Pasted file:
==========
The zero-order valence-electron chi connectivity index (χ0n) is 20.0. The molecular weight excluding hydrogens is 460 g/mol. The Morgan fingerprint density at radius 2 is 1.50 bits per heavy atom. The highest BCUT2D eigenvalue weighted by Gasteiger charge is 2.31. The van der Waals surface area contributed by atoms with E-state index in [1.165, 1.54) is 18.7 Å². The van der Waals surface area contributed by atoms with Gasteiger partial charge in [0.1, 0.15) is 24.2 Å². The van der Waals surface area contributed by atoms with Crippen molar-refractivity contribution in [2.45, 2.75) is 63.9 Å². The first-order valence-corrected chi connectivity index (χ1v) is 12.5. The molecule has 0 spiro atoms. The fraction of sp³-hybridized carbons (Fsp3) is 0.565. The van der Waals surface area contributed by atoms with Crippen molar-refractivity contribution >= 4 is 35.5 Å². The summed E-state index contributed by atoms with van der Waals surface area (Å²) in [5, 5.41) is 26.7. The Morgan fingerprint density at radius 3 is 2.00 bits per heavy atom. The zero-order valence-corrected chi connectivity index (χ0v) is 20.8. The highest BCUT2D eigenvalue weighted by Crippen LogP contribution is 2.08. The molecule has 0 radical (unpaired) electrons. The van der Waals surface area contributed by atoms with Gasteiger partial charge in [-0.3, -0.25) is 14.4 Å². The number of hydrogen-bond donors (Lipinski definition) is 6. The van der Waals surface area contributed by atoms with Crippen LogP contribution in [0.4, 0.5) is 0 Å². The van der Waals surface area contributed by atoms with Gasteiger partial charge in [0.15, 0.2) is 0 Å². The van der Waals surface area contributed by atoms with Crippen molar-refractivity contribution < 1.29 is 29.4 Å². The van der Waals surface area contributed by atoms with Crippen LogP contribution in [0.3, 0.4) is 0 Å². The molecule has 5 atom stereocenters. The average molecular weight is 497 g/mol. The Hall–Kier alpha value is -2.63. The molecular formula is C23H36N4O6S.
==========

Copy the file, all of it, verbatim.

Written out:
The zero-order valence-electron chi connectivity index (χ0n) is 20.0. The molecular weight excluding hydrogens is 460 g/mol. The Morgan fingerprint density at radius 2 is 1.50 bits per heavy atom. The highest BCUT2D eigenvalue weighted by Gasteiger charge is 2.31. The van der Waals surface area contributed by atoms with E-state index in [1.165, 1.54) is 18.7 Å². The van der Waals surface area contributed by atoms with Gasteiger partial charge in [0.1, 0.15) is 24.2 Å². The van der Waals surface area contributed by atoms with Crippen molar-refractivity contribution in [2.45, 2.75) is 63.9 Å². The first-order valence-corrected chi connectivity index (χ1v) is 12.5. The molecule has 0 spiro atoms. The fraction of sp³-hybridized carbons (Fsp3) is 0.565. The van der Waals surface area contributed by atoms with Crippen molar-refractivity contribution >= 4 is 35.5 Å². The summed E-state index contributed by atoms with van der Waals surface area (Å²) in [5, 5.41) is 26.7. The Morgan fingerprint density at radius 3 is 2.00 bits per heavy atom. The zero-order valence-corrected chi connectivity index (χ0v) is 20.8. The highest BCUT2D eigenvalue weighted by Crippen LogP contribution is 2.08. The molecule has 0 radical (unpaired) electrons. The van der Waals surface area contributed by atoms with Gasteiger partial charge in [-0.3, -0.25) is 14.4 Å². The number of hydrogen-bond donors (Lipinski definition) is 6. The van der Waals surface area contributed by atoms with Crippen LogP contribution in [0.4, 0.5) is 0 Å². The van der Waals surface area contributed by atoms with Gasteiger partial charge in [0.15, 0.2) is 0 Å². The van der Waals surface area contributed by atoms with Crippen molar-refractivity contribution < 1.29 is 29.4 Å². The van der Waals surface area contributed by atoms with Crippen LogP contribution in [0.3, 0.4) is 0 Å². The molecule has 5 atom stereocenters. The average molecular weight is 497 g/mol. The Hall–Kier alpha value is -2.63. The molecular formula is C23H36N4O6S.